The wave of anti-government protests that roiled global politics over the past decade initially seemed to be an early casualty of COVID-19. Lockdown measures, especially stay-at-home orders and restrictions on mass gatherings, halted protests almost everywhere. Yet as the pandemic has dragged on, the increasingly strained relationship between governments and citizens in many countries has brought demonstrators back into the streets. While many renewed protests reflect anger over familiar issues like corruption, political repression and economic hardship, a striking new trend is afoot: citizens openly challenging the public health measures governments have taken to slow the spread of the coronavirus.
Since March, more than 30 major protests in 26 countries have targeted coronavirus restrictions. Such demonstrations have emerged in every region of the globe, not only in wealthy countries like Australia, Germany and the United States, but also in poorer ones like Brazil, Mexico and Nigeria. Moreover, anti-lockdown uprisings are occurring in states with very different governance systems—consolidated autocracies and liberal democracies alike. These popular eruptions have generally occurred in two waves: An early one in April and May emerged soon after the virus spread around the world, and an ongoing second one started in early August in reaction to the extension of public health measures. As large demonstrations in the past month across multiple regions have made clear, their tempo is accelerating.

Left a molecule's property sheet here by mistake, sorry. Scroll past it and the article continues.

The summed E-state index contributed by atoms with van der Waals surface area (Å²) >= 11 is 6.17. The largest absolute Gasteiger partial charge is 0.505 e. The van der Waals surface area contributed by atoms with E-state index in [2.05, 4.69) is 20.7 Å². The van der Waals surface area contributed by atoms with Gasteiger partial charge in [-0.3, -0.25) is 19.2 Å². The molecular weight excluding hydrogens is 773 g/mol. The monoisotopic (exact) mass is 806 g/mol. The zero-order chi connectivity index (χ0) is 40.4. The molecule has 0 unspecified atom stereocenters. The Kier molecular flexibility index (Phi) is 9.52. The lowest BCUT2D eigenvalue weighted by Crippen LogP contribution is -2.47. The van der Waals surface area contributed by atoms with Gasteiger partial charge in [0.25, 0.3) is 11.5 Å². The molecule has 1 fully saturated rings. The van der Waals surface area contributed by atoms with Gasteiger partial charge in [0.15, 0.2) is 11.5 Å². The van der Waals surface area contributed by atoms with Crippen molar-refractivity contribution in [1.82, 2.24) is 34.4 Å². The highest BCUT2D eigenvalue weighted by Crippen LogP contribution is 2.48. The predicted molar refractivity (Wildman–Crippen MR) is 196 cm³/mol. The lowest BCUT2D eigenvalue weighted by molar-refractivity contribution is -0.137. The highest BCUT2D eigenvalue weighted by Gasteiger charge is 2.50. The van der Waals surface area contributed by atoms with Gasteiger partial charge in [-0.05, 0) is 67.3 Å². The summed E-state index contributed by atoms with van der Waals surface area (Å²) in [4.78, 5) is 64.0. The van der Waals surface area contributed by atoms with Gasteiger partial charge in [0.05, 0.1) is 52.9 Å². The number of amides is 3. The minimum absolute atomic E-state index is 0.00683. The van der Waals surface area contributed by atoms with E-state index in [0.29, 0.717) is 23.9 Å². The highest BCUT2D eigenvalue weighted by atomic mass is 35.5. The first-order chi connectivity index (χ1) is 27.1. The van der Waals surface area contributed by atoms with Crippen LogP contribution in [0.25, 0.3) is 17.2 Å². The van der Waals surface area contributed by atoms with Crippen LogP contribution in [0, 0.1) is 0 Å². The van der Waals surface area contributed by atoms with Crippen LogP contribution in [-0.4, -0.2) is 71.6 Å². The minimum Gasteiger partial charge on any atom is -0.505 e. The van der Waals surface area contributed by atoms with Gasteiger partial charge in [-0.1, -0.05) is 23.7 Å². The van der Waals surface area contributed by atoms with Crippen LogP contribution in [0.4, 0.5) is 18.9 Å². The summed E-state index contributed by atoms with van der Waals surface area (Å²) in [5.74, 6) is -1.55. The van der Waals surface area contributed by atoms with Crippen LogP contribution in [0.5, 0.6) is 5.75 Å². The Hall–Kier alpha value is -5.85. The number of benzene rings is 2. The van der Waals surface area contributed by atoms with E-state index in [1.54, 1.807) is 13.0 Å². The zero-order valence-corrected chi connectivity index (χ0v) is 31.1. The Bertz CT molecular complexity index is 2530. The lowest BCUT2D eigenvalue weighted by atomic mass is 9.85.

Despite their shared anti-lockdown theme, there is significant diversity among these protests. The composition of each one is unique: Some have attracted wealthy, urban elites, while others comprise mainly the rural poor. They have dealt with issues as wide-ranging as economic hardship from industrywide shutdowns, unequal enforcement of health measures and the right to religious assembly. Their diversity is rooted in local circumstances, since anti-lockdown protests generally reflect the localized nature of public health restrictions.